Martin Prévost, born on Jan. 4, 1611, is the son of Pierre Provost and Charlotte Vié (Vien) of Montreuil-sous-Bois, a suburb to the east of Paris. Martin had had four brothers and one sister. He came to Canada around 1639 and married in 1644. According to the official records of New France, Martin Prévost was the first white to marry an indian. The wife of Martin called Marie Olivier Sylvestre, was of the Algonquian tribe. Her name at birth was Manitouabéouich and she was given the Christian name d'Olivier in honor of her adoptive father, Olivier LeTardiff, interpreter and commissioner general of the company of the One Hundred Associations. Martin Prévost and his family moved from Quebec to Beauport. He died at age 80, on Jan. 27, 1691.
In the early history of Canada, it was not until Olivier LeTardif became the personal representative and interpreter for Samuel de Champlain that we first hear the name Manitouabewich. This young Indian, of the Huron Nation, had been hired as LeTardif's own scout and traveling companion. Manitouabewich had been converted to Christianity by the French missionaries, and as part of the baptismal ritual, had been given the Christian name of Roch, in honor of St.Roch, the patron saint. Olivier LeTardif and Roch Manitouabewich traveled together for many years. It was the responsibility of LeTardif to establish a network of fur trading posts for the "Company" that Champlain had based at Quebec (l'Habitation at Basseville).
Actually, the fur trading posts were the "middle link" between the trappers and the "Company". There were three types of trappers: a) the trappers that were "licensed" by the authorities of the Company b) the itinerant unlicensed trappers known as the "Coureurs des bois" c) the Indians who trapped and traded with the Company. All of these three types bartered their furs at the fur trading post of his choice, usually the post nearest his hunting area. The system worked well and was rather efficient. The trading posts gave the trappers a "depot" at which they could dispose of their furs and at the same time barter for traps, knives, and items of clothing such as hats, shirts, etc. The Indians almost always bartered for blankets, mirrors, the white man's hats, and for colored beads to adorn their native costumes and headdresses.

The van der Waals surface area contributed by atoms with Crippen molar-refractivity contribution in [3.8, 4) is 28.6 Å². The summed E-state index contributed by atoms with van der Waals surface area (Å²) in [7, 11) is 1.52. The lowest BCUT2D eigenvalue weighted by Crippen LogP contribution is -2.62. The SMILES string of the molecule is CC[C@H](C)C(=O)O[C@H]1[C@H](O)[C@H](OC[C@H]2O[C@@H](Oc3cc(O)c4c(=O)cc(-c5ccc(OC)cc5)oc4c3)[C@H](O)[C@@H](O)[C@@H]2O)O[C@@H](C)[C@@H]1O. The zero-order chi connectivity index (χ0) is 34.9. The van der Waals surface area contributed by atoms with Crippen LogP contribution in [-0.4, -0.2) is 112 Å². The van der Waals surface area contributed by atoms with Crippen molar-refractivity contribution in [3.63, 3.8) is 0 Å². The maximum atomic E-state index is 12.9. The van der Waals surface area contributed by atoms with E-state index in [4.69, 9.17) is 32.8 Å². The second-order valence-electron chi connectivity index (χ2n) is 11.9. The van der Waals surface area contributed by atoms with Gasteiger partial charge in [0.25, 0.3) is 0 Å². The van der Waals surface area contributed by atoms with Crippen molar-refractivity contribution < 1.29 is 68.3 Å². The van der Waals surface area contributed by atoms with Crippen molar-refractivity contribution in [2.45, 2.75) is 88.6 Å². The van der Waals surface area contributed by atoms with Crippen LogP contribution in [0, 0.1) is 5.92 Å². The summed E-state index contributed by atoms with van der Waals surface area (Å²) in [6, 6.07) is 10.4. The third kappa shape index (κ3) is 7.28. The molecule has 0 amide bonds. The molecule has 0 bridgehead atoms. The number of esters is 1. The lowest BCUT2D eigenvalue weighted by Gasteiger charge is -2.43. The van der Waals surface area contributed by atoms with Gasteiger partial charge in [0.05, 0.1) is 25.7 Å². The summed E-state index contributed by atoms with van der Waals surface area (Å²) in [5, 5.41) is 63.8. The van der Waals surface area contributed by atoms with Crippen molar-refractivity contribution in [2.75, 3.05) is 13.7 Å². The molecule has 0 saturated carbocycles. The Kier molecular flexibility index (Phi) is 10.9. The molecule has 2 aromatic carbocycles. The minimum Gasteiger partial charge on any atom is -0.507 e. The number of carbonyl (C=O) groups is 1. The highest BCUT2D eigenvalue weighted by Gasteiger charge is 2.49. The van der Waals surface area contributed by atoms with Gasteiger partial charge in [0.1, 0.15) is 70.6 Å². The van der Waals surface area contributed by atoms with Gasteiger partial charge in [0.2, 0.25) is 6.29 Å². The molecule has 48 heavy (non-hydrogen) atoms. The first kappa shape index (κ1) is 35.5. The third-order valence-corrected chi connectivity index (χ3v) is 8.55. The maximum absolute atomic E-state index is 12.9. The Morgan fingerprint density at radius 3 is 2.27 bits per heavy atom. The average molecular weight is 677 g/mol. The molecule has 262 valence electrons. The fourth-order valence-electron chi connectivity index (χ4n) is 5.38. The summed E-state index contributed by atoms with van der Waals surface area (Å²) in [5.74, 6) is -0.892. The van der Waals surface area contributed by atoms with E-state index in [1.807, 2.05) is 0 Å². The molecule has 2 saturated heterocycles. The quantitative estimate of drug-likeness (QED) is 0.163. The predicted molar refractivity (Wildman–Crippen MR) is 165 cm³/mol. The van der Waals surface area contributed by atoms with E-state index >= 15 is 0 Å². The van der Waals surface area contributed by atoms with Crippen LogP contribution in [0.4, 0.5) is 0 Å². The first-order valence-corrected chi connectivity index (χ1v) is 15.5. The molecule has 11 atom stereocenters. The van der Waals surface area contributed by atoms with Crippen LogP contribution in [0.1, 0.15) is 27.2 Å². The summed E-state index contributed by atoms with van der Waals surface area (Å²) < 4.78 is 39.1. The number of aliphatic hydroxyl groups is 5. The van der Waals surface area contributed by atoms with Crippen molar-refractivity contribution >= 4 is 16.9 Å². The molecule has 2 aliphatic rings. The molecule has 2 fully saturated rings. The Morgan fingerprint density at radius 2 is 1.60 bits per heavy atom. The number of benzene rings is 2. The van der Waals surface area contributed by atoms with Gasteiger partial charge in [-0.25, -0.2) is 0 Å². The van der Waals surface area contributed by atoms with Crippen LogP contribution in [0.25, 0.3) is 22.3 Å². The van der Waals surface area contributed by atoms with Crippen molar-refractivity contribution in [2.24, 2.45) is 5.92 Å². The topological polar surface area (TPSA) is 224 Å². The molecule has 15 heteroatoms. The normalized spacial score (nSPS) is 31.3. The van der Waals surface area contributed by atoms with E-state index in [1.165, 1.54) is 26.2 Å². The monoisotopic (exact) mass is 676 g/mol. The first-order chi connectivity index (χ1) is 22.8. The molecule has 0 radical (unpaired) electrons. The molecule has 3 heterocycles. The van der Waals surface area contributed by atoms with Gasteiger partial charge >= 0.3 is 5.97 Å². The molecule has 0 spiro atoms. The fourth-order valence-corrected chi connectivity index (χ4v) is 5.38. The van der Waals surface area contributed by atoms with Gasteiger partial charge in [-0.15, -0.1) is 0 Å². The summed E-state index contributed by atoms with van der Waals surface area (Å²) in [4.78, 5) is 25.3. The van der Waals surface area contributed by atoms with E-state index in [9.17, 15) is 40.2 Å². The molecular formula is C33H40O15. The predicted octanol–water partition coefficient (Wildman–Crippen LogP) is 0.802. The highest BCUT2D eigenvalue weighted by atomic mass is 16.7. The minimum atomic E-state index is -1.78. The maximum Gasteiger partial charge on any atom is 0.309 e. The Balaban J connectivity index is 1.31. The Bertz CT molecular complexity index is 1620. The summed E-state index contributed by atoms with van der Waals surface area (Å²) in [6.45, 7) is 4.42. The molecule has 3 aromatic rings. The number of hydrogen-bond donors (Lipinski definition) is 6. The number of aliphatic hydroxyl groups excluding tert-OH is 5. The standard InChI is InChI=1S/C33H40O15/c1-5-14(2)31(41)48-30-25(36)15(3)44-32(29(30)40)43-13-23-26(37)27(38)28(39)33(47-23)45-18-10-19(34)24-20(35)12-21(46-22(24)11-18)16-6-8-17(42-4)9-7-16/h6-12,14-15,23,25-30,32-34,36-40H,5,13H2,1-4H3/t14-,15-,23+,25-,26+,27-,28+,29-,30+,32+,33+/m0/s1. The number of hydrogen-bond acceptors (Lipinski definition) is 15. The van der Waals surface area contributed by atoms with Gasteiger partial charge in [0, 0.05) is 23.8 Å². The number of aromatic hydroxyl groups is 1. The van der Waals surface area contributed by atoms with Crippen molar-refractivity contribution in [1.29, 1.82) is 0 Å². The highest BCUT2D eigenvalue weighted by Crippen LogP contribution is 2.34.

As a team, LeTardif and Manitouabewich oftentimes penetrated deep into the vast expanse of the Canadian wilderness to make contact with some of the outlaying Indian settlements of the "back country", and along the way they met and did business with some of the nomadic Indians. They encouraged these nomadic Indians to use the facilities of the various trading posts that had been set up for the operation of fur trade. After eight years in the field, LeTardif was promoted by Champlain and became the head clerk (equivalent to Secretary-Treasurer) of the fur trading company. It was then that Le Tardif settled down to a more normal way of life, conducting the "inner affairs" of the Company at the main office at Quebec (Basse-ville). Roch Manitouabewich also settled down to a more domestic way of life, but in his own environment of the Huron settlement at Sillery near Quebec. The bond off friendship, trust, and loyalty between these two men was very strong, and, although each lived in his own "milieu", they never lost contact one from the other.
It was when Roch Manitouabewich and his wife had a daughter and had her baptized that LeTardif became "Godfather" for the baby girl, and in accordance with the custom of the times, LeTardif gave the girl his own name of Olivier. In addition, the missionary performing the baptism gave the girl the name Marie, in honor of the Virgin Mary, and he also gave her the name Sylvestre, meaning "one who comes from the forest" or "one who lives in the forest". When Marie Olivier Sylvestre was ten years old, Olivier LeTardif, in his generous way and because of his respect for his friend and servant, Roch Manitouabewich, adopted the young Indian girl as his very own daughter (she never carried the family name of LeTardif). This enabled her to be educated and reared in the same manner as a well-to-do French girl. First he placed her as a "live-in border" and student with the Ursuline Nuns at Quebec, and later he boarded her with a French family where she was privately tutored.
It was in the atmosphere of this respected family of Guillaume Hubou and his wife Marie Rollet (when she married Guillaume Hubou, she was the widow of Louis Hebert) that Marie Olivier Sylvestre met and married Martin Prevost, friend of the Hubou family and a very personal friend of Olivier LeTardif. This marriage was to be the first marriage on record between an Indian girl and a French colonist. The marriage took place on the third of January 1644 at Quebec. Recorded as witnesses to the ceremony was Olivier LeTardif and Quillaume Couillard (father-in-law of LeTardif).